Montana’s crown jewel
By Patrick Straub EBS Fishing Columnist
As a veteran fly-fishing guide (translation: someone too lazy to survive in the corporate world) I’m constantly asked what my favorite Montana river is. When I first started guiding in the 1990s I often thought about my answer—taking into account things like average fish size, biggest waves, or the nearest bar for meeting co-eds—today my answer is simple: the Yellowstone River.
From its source in the wilderness south of Yellowstone National Park to where it meets the Missouri River in North Dakota, it’s the Lower 48’s longest free flowing, undammed river. Home to its namesake species of native cutthroat trout and arguably the most accessible river in the West, any serious angler has or desires to fish the mighty “Roche Juane”—the original name given to it by French trappers and traders.
Oh yeah, and the next few weeks the river is in prime shape to give up its trout. Here’s some information to enjoy it that much more.
Safety first. We all want to be on the river as soon as possible and a big lure of the Yellowstone is it has the longest runoff cycle of all Montana streams. The river rises as the mountain snowpack in Yellowstone National Park begins to melt in May and by late June the river begins to drop and the fishing potential increases.
As the river becomes fishable its flows are still high and fast. If you’re on foot, fish with a partner or be very cautious when wading. During this post-runoff stage the water along the banks is the place to fish anyway as the trout are holding near bank-side structure feeding on stonefly and salmonfly nymphs.
Montana’s longest and largest salmonfly hatch. The Yellowstone River is home to Montana’s largest habitat for salmon- and stoneflies. These river-dwelling insects hatch en mass as runoff subsides and the trout respond by binge feeding for days to weeks during the insects’ emergence.
From the water near Livingston, upstream to Yellowstone Lake in the park, it’s not uncommon to have two to three weeks of big dry-fly fishing using salmonflies or golden stoneflies. These hatches typically start in late June, which means local fly shops and guides now have salmonflies on the brain. When fishing this hatch use shorter, stouter leaders and focus on fishing the banks.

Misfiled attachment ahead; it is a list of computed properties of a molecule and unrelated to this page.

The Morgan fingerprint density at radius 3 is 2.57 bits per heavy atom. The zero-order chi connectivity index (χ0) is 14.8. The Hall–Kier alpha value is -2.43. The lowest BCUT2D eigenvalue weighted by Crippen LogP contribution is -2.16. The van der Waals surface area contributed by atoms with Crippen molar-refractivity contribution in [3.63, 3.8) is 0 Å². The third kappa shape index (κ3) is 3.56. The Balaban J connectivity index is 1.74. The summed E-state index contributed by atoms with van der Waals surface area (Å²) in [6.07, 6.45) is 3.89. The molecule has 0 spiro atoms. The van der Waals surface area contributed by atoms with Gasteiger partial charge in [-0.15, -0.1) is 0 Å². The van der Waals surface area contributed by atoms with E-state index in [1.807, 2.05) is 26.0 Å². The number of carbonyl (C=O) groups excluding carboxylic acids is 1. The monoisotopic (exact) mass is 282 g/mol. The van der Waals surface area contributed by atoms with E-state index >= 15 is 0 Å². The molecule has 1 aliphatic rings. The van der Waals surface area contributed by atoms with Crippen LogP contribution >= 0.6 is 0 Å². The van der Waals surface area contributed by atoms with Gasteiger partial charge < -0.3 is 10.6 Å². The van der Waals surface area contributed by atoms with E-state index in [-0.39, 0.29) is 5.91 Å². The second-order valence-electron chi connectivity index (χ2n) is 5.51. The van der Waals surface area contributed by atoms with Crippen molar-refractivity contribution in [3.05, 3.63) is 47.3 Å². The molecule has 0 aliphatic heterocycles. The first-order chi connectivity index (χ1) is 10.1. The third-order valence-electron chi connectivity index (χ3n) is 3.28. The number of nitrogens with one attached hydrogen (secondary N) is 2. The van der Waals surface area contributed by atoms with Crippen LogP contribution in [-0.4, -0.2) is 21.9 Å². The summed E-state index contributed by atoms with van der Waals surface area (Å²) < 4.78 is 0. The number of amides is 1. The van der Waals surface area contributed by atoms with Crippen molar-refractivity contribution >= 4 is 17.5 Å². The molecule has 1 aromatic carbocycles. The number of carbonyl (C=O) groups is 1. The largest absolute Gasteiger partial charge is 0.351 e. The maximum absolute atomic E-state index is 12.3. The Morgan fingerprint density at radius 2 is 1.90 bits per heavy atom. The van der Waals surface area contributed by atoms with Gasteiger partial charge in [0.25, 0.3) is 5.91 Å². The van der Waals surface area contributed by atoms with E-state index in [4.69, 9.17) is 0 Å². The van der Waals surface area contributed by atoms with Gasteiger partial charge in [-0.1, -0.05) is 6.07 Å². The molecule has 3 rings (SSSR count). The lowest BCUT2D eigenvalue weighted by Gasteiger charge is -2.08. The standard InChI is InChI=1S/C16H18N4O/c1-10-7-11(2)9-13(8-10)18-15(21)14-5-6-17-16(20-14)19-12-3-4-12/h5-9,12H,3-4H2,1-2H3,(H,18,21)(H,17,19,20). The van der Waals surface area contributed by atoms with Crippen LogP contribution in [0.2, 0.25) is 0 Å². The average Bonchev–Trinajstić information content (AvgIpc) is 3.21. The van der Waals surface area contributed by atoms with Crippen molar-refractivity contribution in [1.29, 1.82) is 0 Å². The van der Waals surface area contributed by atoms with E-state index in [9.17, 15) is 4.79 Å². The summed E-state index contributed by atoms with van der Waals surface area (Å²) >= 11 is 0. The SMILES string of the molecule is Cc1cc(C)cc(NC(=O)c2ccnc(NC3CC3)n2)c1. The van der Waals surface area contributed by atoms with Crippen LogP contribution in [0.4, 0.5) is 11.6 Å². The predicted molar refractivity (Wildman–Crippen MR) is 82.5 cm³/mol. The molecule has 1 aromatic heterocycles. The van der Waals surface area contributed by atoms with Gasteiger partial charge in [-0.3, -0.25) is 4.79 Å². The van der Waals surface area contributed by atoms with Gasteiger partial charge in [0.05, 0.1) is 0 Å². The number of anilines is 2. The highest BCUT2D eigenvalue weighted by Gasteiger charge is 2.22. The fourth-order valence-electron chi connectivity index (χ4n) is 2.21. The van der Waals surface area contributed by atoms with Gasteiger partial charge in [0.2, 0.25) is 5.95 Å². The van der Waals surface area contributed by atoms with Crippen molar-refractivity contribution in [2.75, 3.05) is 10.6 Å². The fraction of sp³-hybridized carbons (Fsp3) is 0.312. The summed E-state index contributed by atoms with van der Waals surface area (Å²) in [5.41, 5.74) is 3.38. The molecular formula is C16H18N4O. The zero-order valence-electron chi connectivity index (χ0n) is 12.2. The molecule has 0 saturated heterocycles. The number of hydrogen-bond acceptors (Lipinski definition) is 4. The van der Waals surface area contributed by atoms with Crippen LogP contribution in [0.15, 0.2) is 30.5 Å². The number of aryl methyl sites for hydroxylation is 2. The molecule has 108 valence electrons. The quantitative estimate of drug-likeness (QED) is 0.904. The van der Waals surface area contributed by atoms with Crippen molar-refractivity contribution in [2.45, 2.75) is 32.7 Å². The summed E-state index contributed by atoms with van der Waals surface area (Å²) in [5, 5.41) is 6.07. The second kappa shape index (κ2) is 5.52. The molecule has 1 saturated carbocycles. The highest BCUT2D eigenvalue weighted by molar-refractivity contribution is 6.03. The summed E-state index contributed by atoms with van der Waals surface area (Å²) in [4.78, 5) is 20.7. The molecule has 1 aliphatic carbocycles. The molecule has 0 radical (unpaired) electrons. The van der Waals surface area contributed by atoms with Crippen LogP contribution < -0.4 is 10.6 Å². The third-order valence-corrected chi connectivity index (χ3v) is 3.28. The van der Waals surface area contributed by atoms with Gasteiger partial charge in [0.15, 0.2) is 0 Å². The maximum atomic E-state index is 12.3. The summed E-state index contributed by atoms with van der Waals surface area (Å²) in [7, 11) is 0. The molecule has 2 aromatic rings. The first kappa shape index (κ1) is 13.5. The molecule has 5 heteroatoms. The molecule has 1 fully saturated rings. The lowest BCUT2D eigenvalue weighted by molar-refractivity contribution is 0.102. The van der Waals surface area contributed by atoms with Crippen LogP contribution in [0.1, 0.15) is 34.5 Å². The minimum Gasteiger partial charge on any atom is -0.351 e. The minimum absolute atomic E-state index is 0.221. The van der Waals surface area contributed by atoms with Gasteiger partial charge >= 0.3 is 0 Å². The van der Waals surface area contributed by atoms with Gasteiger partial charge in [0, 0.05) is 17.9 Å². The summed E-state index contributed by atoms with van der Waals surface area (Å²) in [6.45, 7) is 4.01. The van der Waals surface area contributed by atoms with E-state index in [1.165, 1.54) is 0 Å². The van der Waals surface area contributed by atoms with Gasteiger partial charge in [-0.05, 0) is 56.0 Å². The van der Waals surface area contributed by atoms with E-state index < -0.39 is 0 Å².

Accessibility. From its source to where it enters Montana, the river is accessible via public lands. Once it exits the park, multiple Forest Service, Bureau of Land Management, and Montana Fish, Wildlife and Parks access sites provide opportunity to float or walk-and-wade the river. Camping is also allowed at many of these access sites.
Once the river nears Columbus access points are fewer and farther apart, but are available about every 10 to 15 miles.
Fish species. The river is home to native Yellowstone cutthroat trout, native Rocky Mountain whitefish, brown and rainbow trout, and a few other non-game fish. The Yellowstone cutthroat is a subspecies of cutthroat trout found only in the Yellowstone River drainage. Anglers from around the world travel here just to catch this subspecies.
If you choose to target these beautiful trout, spend your time on the water above Emigrant. If you do catch one, practice proper catch-and-release techniques as these fish are too special to catch just once.
Anglers and floaters need to relearn the river yearly. Since a dam does not impede the river, its course often changes from year to year. As the high flows of runoff carve out new channels or close off existing ones, the river is always changing.
Your first float or wading experience after runoff can feel like an exploratory mission. Despite the river’s relative popularity, I’ve walked and floated through channels where I know I was the first to fish the water in months.
The Greater Yellowstone region is home to the planet’s highest concentration of trout waters. For the next week or so choosing where to fish can seem overwhelming: walk-and-wade the beautiful Gallatin Canyon, fish the riffles of the majestic Upper Madison, or get the heart pumping on the big and bold Yellowstone.
For this washed-up veteran the choice is easy.
Pat Straub is the author of six books, including “The Frugal Fly Fisher,” “Montana On The Fly,” and “Everything You Always Wanted to Know About Fly Fishing.” He and his wife own Gallatin River Guides in Big Sky, he is co-director of the Montana Fishing Guide School, and co-owns a guide service on the Missouri River.